Aftermath: Picking up the pieces of bad debt
16 March 2017
Credit can be heaven-sent for consumers when they find themselves in financial strain. It can however just as easily spiral out of control, throwing debtors into the unfortunate position of being unable to make basic payments and meeting their financial obligations. This can be a scary and confusing time, and more often than not, one filled with uncertainty of what foreboding step to take next.
We sat down with Hans Binnekade, Absa’s Head of Retail Collections, to discuss his recommendations on moving toward a place of financial stability after falling victim to a bout of bad debt.
“The first thing is to obviously inform the bank of your situation. Let them know that you are unable to make your payments. This has remained the crux of the solution,” says Binnekade.
At this point, any institution can still lend you money, but if you have a strike against your name proving that you are unable to pay your debt, and they still choose to afford you the loan, they will become accused of reckless lending. The National Credit Act is put in place to ensure that the consumer is protected in such cases.
After contacting the bank, it is key for customers to be honest with their bank on why they ended up in this situation. This is very important as the bank will then be able to advice on what the best solution is for the customer to get out of their debt difficulty. Depending on the extent of each customers financial distress, the bank can solution for you internally or refer you to a debt counsellor who will then be able to assist you in rearranging your payment agreements across all credit providers. A new contract that may be more agreeable with your circumstances, will also be drawn up. Binnekade agrees that a good credit score is the best assistance in getting your application approved during these unforeseeable circumstances.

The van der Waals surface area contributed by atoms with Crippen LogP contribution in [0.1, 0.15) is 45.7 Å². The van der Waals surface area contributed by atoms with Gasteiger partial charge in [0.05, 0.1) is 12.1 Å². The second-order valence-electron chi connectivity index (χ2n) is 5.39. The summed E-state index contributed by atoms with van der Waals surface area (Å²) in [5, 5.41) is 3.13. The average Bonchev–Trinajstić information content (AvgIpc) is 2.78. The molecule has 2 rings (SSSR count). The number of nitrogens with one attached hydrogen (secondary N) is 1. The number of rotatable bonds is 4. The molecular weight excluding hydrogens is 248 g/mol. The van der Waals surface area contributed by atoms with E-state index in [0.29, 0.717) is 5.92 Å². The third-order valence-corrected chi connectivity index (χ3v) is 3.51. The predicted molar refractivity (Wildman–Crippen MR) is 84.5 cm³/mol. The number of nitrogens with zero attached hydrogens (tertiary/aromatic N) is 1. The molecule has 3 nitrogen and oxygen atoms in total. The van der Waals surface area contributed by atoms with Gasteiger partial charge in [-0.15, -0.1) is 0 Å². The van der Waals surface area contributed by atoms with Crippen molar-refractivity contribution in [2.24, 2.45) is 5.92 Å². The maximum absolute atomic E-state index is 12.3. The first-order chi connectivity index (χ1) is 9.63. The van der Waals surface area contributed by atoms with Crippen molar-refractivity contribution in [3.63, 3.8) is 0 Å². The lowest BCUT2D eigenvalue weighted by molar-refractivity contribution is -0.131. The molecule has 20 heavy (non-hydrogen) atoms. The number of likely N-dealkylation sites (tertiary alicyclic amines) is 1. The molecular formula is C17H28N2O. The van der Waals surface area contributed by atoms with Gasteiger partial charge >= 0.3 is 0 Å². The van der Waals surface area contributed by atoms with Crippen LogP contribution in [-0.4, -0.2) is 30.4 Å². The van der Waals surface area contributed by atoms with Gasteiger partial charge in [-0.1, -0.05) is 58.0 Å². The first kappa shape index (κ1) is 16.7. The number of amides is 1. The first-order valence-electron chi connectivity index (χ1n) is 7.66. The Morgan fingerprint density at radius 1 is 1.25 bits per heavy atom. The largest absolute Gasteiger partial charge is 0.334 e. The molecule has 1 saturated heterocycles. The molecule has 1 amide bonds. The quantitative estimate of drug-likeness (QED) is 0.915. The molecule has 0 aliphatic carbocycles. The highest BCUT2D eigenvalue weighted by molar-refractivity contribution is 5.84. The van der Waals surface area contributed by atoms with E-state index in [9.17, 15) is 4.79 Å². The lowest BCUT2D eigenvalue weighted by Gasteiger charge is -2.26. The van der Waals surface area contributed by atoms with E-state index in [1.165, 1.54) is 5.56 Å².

“You’ll have to come to some kind of arrangement with the bank. There is a reasonable variety of agreements that can be drawn up. For instance, if your credit record is in good standing and you suddenly have a critical medical issue with your family, we can afford you some kind of understanding over the next few months to help rehabilitate your financial standing,” explains Binnekade.
Debt counsellors are equipped to assess the problem, investigate your financial background, ensure that you aren’t able to meet your payments, and then suggest a suitable solution for both parties.
This is no get-out-of-jail-free card, because these situations require a certain level of self-discipline too. Personal expenditures need to be re-assessed and changes need to be made. Binnekade recommends returning to basics as an ideal way forward.
“Unfortunately, when you have situations like this, you often have to look at how you are going to pull in the reigns, in terms of your expenditure. A person who is serious about rehabilitating their debt generally must give something up like their cellphone or television accounts. It is essential that lifestyle based credit is handled in an appropriate manner,” says Binnekade.
At the end of the day, an updated payment plan will benefit both the consumer and the bank. So, if you do find yourself facing a monetary dead-end, perhaps consider the assistance of a financial professional, instead of falling victim to the never-ending danger of debt.
“Ultimately, it’s not about forgiving the customer of the debt, it’s about finding a way for them to meet their obligation in an honourable way, without the bank taking too much risk.”
If you have any additional queries about your credit record or debt counselling, you can phone us on 086 122 2272 or go to www.absa.co.za
Disclaimer: The advice contained on this blog is for general purposes only and does not take into account individual circumstances, objectives or financial needs. Accordingly, readers are advised to seek appropriate advice from licensed professionals prior to making any investment, or taking up a financial product or service.